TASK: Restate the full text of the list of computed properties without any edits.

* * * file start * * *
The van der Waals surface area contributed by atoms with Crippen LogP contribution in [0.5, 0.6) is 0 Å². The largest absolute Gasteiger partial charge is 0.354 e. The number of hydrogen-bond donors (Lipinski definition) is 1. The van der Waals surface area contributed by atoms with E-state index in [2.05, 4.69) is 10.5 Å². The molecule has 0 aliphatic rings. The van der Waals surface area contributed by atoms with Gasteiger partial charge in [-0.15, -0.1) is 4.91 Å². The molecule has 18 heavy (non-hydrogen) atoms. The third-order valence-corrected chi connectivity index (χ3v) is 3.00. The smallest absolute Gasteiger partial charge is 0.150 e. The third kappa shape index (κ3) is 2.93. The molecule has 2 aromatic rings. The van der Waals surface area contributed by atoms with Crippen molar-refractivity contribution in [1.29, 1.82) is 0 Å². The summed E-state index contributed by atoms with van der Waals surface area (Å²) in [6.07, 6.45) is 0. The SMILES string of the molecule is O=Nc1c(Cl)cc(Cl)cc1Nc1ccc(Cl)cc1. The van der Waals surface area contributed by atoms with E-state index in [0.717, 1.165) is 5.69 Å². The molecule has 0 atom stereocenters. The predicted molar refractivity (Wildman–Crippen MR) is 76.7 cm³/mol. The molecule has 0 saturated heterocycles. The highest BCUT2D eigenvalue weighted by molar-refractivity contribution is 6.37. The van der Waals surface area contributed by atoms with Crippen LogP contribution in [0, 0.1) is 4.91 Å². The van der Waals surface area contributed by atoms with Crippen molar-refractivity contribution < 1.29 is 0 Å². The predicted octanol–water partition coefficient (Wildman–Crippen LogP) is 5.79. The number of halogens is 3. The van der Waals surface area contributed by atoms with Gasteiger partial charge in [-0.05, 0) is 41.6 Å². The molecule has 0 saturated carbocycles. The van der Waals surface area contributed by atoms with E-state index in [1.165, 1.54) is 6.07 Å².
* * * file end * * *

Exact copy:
The van der Waals surface area contributed by atoms with Crippen LogP contribution in [0.5, 0.6) is 0 Å². The largest absolute Gasteiger partial charge is 0.354 e. The number of hydrogen-bond donors (Lipinski definition) is 1. The van der Waals surface area contributed by atoms with E-state index in [2.05, 4.69) is 10.5 Å². The molecule has 0 aliphatic rings. The van der Waals surface area contributed by atoms with Gasteiger partial charge in [-0.15, -0.1) is 4.91 Å². The molecule has 18 heavy (non-hydrogen) atoms. The third-order valence-corrected chi connectivity index (χ3v) is 3.00. The smallest absolute Gasteiger partial charge is 0.150 e. The third kappa shape index (κ3) is 2.93. The molecule has 2 aromatic rings. The van der Waals surface area contributed by atoms with Crippen molar-refractivity contribution in [1.29, 1.82) is 0 Å². The summed E-state index contributed by atoms with van der Waals surface area (Å²) in [6.07, 6.45) is 0. The SMILES string of the molecule is O=Nc1c(Cl)cc(Cl)cc1Nc1ccc(Cl)cc1. The van der Waals surface area contributed by atoms with E-state index in [0.717, 1.165) is 5.69 Å². The molecule has 0 atom stereocenters. The predicted molar refractivity (Wildman–Crippen MR) is 76.7 cm³/mol. The molecule has 0 saturated heterocycles. The highest BCUT2D eigenvalue weighted by molar-refractivity contribution is 6.37. The van der Waals surface area contributed by atoms with Crippen LogP contribution in [0, 0.1) is 4.91 Å². The van der Waals surface area contributed by atoms with Crippen molar-refractivity contribution < 1.29 is 0 Å². The predicted octanol–water partition coefficient (Wildman–Crippen LogP) is 5.79. The number of halogens is 3. The van der Waals surface area contributed by atoms with Gasteiger partial charge in [-0.05, 0) is 41.6 Å². The molecule has 0 saturated carbocycles. The van der Waals surface area contributed by atoms with E-state index in [1.165, 1.54) is 6.07 Å².